Active Response

Start Date: January 2018
End Date: November 2021
Total Project Cost: £18.3M
Network licensee contribution: £3.0M

Active Response will trial a revolutionary way of managing spare electricity network capacity that could save customers £271 million by 2030 and cut more than 448,000 tonnes of carbon emissions by 2030. The project will trial a responsive, automated electricity network that reconfigures itself in real-time, moving spare capacity to where the demand is. It does this by using power electronics to transfer electricity demand from heavily loaded substations to nearby substations with spare capacity.

 

By 2030 it is anticipated there will be up to 1.9m electric vehicles in use across London, the East and South East of England where UK Power Networks delivers electricity – including London’s buses and taxis. The charging of these vehicles could significantly increase peak demand for electricity. In order to accommodate this increased demand, UK Power Networks would traditionally reinforce the existing network assets to provide more capacity. Upgrading an electricity substation, or adding entirely new substations and cabling when customers need more power, takes time, costs money, and can cause roadworks. Ultimately, this cost would be borne by the electricity customers.

 

Active Response will use highly innovative solutions to optimise the use of the existing network and reduce need for reinforcement, thus potentially saving customers £271 million by 2030.

 

The project aims to demonstrate new ways network operators can maximise the capacity of their existing assets. By using advanced automation and installing new power electronic devices we can connect networks together and move spare capacity around to where it is needed, reducing the need for time-consuming and sometimes costly reinforcement.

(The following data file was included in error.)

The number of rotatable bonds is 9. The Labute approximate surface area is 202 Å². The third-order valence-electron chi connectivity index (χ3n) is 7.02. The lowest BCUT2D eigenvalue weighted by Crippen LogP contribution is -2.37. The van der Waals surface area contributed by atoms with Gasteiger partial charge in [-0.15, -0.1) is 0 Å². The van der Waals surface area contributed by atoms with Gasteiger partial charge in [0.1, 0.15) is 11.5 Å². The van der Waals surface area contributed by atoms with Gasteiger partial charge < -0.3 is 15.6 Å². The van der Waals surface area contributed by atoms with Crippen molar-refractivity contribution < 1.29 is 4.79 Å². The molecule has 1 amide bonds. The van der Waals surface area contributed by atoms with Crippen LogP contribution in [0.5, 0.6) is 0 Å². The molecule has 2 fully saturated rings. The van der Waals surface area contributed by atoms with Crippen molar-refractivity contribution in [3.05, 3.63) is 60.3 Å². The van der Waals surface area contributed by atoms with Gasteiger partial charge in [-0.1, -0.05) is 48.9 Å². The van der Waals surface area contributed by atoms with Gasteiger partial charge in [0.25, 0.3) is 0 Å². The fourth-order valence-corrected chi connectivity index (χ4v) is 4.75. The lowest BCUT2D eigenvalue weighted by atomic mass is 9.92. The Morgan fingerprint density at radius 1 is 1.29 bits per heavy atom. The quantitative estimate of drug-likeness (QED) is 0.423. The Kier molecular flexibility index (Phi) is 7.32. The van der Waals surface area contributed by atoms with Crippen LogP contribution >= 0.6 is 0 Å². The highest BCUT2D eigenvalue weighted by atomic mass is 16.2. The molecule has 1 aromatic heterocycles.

In practice, these solutions allow more capacity to be provided to residential areas in evenings and at weekends when people could be charging their electric cars, and then transferring that spare capacity to where it is needed during the day – such as city centres, commercial hubs or at electric fleet charge points.

 

To address the challenges above, the project will test and trial new designs of power electronic devices and network optimisation and automation software. It will be the first time these new devices, known as Soft Open Points and Soft Power Bridges, and software have been used on a distribution network.

 

The project will trial the solutions described above through a series of project trials, which will demonstrate the benefits of the solutions. The trials are expected to start in Q3 2019 and conclude in Q3 2021. Prior to the trials starting, the project will conduct rigorous testing of the devices and software to ensure the solutions operate as expected.

 

Active Response builds on previous research projects such as Flexible Urban Networks – Low Voltage, which delivered pioneering results by proving that an entirely new use for power electronics could be deployed on the electricity network.

 

During our trials we are proposing to demonstrate two methods:

  1. Network Optimise – Optimisation and Automatic reconfiguration of HV & LV networks in combination, using remote control switches and Soft Open Points.
  2. Primary Connect – Controlled transfers between primary substations using a Soft Power Bridge to share loads and optimise capacity.

 

UK Power Networks recognises the importance of sharing learnings from trialling innovative solutions. As such, the project will share key learnings with stakeholders throughout the project lifecycle.

 

If the technology trialed in the project proves successful, Active Response could save customers nationwide £271m by 2030, equivalent to £9.34 per customer. It could cut more than 448,000 tonnes of carbon emissions by 2030, which is the same as almost half a million return flights between London and New York. The primary driver for these benefits is a reduction in levels in reinforcement required to accommodate increased demands on the distribution network. The solutions allow network operators to maximise the capacity of existing assets whilst still accommodating increasing load growth.

 

The project is set to play an important role in enabling the growth of low carbon transport at the lowest possible cost to customers.

Tags:

Active Response Project Deliverable 1 report

High-Level Design Specification of Advanced Automation Solution

Active Response Project Progress Report July 2018

Project update January – July 2018

Active Response NIC submission

Overview of Active Response submitted to regulator Ofgem as part of the Network Innovation Competition bid process